Pakistan arrests nine murder suspects from UAE in joint operation with Interpol

Updated 18 July 2024
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Pakistan arrests nine murder suspects from UAE in joint operation with Interpol

  • FIA has dispatched a local team to the Gulf state to bring back the accused individuals to Pakistan
  • Pakistan’s premier investigation agency says suspects were arrested from different areas of the UAE

ISLAMABAD: Federal Investigation Agency (FIA) and International Criminal Police Organization (Interpol) have arrested nine Pakistani murder suspects from the United Arab Emirates in a joint operation, said an official statement on Thursday.

Interpol, an inter-governmental organization with 196 member countries, facilitates the sharing and accessing of data on crimes and criminals, offering a range of technical and operational support. Each member country hosts an Interpol National Central Bureau, which connects their national law enforcement with other countries and the general secretariat through a secure global police communications network called I-24/7, according to the Interpol website.

“During the special operation, nine suspects wanted in serious crimes were arrested from the UAE,” the FIA said. “The accused persons were arrested due to a joint strategy of Interpol Islamabad and Interpol Abu Dhabi.”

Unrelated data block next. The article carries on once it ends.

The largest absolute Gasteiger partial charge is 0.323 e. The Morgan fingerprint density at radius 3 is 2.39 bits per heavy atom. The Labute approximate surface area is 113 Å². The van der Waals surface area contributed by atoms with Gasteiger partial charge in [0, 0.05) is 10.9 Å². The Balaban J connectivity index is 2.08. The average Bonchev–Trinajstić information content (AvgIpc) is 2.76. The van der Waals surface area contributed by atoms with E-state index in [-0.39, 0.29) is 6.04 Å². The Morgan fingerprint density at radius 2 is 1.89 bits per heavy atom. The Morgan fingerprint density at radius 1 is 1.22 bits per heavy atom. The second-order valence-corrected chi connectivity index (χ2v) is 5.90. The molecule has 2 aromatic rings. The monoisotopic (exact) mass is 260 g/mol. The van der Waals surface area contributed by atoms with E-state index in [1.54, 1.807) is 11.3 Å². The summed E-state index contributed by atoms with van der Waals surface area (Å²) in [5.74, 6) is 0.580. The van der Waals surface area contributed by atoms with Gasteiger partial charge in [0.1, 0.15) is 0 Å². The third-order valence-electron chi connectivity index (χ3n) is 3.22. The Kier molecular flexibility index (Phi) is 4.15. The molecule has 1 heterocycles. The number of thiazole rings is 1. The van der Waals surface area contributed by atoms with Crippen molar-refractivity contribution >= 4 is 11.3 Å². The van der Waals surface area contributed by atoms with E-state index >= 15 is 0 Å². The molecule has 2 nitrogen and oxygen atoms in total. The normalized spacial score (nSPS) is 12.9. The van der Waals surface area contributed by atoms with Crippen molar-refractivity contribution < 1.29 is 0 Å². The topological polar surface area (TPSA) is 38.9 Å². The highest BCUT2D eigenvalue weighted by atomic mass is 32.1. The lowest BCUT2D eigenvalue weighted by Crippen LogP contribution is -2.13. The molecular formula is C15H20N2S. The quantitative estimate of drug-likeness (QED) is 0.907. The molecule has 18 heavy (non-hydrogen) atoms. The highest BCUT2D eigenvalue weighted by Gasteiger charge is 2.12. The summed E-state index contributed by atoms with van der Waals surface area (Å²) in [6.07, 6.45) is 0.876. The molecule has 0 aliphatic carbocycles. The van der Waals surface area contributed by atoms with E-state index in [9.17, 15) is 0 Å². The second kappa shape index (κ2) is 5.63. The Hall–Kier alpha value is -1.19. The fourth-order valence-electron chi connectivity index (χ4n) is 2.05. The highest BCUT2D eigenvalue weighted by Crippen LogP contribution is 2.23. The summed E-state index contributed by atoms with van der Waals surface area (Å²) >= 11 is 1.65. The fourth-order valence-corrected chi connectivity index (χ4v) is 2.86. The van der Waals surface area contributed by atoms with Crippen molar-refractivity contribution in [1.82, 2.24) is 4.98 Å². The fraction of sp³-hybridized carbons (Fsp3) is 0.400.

The statement said the suspects wanted by the police in Pakistan’s central Punjab province had cases registered against them under the provisions of attempted murder and murder.

Of these suspects, one was wanted by the Punjab police for 14 years while another was already dead and the rest were living abroad after committing murders, it added.

The FIA said all the murder suspects were arrested from different areas in the UAE, adding a local team had been dispatched to bring back the accused persons to Pakistan where they will be handed to the local Punjab police.

Pakistan’s national investigation agency and Interpol have also collaborated in the past to bring back criminals who had fled the South Asian state to evade arrest.


Omani nationals behind Muscat mosque attack that killed four Pakistanis, police say

Updated 33 min 44 sec ago
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Omani nationals behind Muscat mosque attack that killed four Pakistanis, police say

  • Police say the three gunmen, who targeted the mosque, were killed after they offered resistance to security personnel
  • Attack claimed by Daesh is viewed as an attempt by the militant group to make a comeback after being crushed by the US